There is always more than one way a load can be lifted with a sling, in many cases it is a matter of opinion, but there are also always some options that are better than others. Some hitches should not be used when lifting with a sling.
Of the three most common hitches: vertical hitch, basket hitch, and choker hitch, a single vertical hitch should not be used when lifting long loads, loose or bundled materials, and unbalanced loads, and a basket hitch should not be used on awkwardly shaped or unbalanced loads.
Take care when selecting a sling configuration, called a hitch, for the job at hand. A hitch that has worked for you in the past on one type of load may not work in the future on a different load. Often the results can be catastrophic, so always research and consider hitched carefully.
What Are The Three Most Common Hitches?
There are three basic hitches when it comes to rigging and lifting loads:
- A Vertical hitch
- A Basket hitch
- A Choker hitch
This is not an exhaustive list, but almost all rigging is based on the three hitches above.
A Vertical Hitch
A straight sling is fastened to a load at one end and the lifting device at the other end. In most cases, this is done with hooks but can also be done with looped slings or fastened chains.
A Basket Hitch
Two or more ‘legs’ made up of straight slings that pass through part of the load, with both ends attached to the lifting device, are used.
A Choker Hitch
Using a single straight sling, one end of the sling passes through the loop or eye of the other end, and the load is placed in the self-tightening or ‘choking’ loop that is created.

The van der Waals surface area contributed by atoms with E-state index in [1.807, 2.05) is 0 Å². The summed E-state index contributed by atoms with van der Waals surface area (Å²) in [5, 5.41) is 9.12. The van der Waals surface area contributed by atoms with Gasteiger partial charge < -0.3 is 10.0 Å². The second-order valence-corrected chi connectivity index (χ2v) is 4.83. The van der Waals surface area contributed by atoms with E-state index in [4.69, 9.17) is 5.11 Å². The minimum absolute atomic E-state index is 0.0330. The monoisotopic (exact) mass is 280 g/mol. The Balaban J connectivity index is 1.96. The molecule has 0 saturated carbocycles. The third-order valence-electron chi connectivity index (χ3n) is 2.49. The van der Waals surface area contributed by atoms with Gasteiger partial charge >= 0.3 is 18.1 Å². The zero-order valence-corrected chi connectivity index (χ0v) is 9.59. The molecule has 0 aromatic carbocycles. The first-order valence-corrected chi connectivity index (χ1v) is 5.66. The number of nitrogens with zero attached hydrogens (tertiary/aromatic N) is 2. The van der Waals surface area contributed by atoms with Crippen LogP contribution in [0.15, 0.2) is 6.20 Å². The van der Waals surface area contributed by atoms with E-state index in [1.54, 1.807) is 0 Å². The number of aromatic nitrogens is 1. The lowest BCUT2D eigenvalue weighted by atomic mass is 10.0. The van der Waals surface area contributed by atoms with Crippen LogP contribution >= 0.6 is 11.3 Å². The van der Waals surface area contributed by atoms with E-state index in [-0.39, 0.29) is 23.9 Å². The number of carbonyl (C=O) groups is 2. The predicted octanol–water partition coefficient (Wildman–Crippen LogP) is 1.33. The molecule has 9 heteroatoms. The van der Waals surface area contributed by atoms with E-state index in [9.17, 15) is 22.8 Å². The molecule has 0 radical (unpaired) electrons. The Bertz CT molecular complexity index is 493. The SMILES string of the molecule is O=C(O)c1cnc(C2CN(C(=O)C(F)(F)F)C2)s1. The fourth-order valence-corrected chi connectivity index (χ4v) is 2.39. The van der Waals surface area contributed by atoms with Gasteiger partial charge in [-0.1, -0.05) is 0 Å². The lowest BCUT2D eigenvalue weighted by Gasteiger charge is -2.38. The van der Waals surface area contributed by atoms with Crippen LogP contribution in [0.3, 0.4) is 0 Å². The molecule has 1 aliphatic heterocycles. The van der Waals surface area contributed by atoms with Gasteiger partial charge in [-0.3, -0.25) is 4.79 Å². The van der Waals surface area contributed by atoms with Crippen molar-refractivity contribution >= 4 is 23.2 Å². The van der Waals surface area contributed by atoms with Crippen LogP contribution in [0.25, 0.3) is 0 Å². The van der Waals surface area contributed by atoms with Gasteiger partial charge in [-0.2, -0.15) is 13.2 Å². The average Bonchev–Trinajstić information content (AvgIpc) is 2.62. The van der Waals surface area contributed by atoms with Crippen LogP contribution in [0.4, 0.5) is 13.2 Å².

What Are The Correct Uses Of The Three Most Common Hitches?
To get the safest and best uses out of the different types of hitches, you first need to know the correct use of each. This will help you work out the best hitch for lifting the load.
The Correct Use For A Vertical Hitch
Even though this is the simplest hitch, it should only be used when lifting a load with a ready-made attachment point.
This is also the easiest hitch to calculate the lifting strength of the sling because there is no working load limit to calculate: the full capacity of the sling is the lifting limit.
Because there is only one point of contact for the hitch on the load, it may swivel when being lifted; for safety and better positioning when setting the load down, attach a tagline and control the movement of the load while it is in the air.
The Correct Use For A Basket Hitch
When used at a 90⁰ angle, this hitch is the strongest of the three hitches and is usually recommended for heavy loads.
This hitch can hold up to double the weight of a single vertical hitch. For every angle variance in the sling, you will need to calculate the load capacity based on a lifting chart.
To get the full benefit of a basket hitch, you may need to use a lifting bar or beam to achieve the 90⁰ angle of the legs. Depending on the size of the load, you may also need more than one sling to keep control of the load during the lift.
This hitch should only be used when the cling can pass through part of the load. There is too much potential for movement and slippage if a load is balanced inside a basket hitch. A shackle should also be connected to each sling leg.